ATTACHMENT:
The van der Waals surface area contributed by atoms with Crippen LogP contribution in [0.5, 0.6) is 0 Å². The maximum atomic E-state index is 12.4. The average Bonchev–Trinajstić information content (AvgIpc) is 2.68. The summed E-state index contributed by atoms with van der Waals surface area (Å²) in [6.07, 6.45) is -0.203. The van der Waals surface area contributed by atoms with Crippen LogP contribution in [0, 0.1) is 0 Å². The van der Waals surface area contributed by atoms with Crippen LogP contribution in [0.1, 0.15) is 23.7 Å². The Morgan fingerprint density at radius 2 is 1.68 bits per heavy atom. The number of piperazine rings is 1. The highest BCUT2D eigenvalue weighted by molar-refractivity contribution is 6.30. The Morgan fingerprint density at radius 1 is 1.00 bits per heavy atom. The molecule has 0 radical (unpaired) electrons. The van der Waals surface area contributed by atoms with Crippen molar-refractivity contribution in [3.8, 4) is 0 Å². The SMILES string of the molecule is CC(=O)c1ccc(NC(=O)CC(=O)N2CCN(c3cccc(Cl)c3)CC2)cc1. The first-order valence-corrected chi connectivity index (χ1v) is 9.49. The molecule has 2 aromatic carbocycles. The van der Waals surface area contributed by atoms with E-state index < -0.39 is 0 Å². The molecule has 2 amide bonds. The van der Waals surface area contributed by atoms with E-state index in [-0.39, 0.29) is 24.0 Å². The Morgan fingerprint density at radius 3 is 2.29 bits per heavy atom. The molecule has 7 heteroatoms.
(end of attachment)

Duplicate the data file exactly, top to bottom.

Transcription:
The van der Waals surface area contributed by atoms with Crippen LogP contribution in [0.5, 0.6) is 0 Å². The maximum atomic E-state index is 12.4. The average Bonchev–Trinajstić information content (AvgIpc) is 2.68. The summed E-state index contributed by atoms with van der Waals surface area (Å²) in [6.07, 6.45) is -0.203. The van der Waals surface area contributed by atoms with Crippen LogP contribution in [0, 0.1) is 0 Å². The van der Waals surface area contributed by atoms with Crippen LogP contribution in [0.1, 0.15) is 23.7 Å². The Morgan fingerprint density at radius 2 is 1.68 bits per heavy atom. The number of piperazine rings is 1. The highest BCUT2D eigenvalue weighted by molar-refractivity contribution is 6.30. The Morgan fingerprint density at radius 1 is 1.00 bits per heavy atom. The molecule has 0 radical (unpaired) electrons. The van der Waals surface area contributed by atoms with Crippen molar-refractivity contribution in [3.8, 4) is 0 Å². The SMILES string of the molecule is CC(=O)c1ccc(NC(=O)CC(=O)N2CCN(c3cccc(Cl)c3)CC2)cc1. The first-order valence-corrected chi connectivity index (χ1v) is 9.49. The molecule has 2 aromatic carbocycles. The van der Waals surface area contributed by atoms with E-state index < -0.39 is 0 Å². The molecule has 2 amide bonds. The van der Waals surface area contributed by atoms with E-state index in [-0.39, 0.29) is 24.0 Å². The Morgan fingerprint density at radius 3 is 2.29 bits per heavy atom. The molecule has 7 heteroatoms.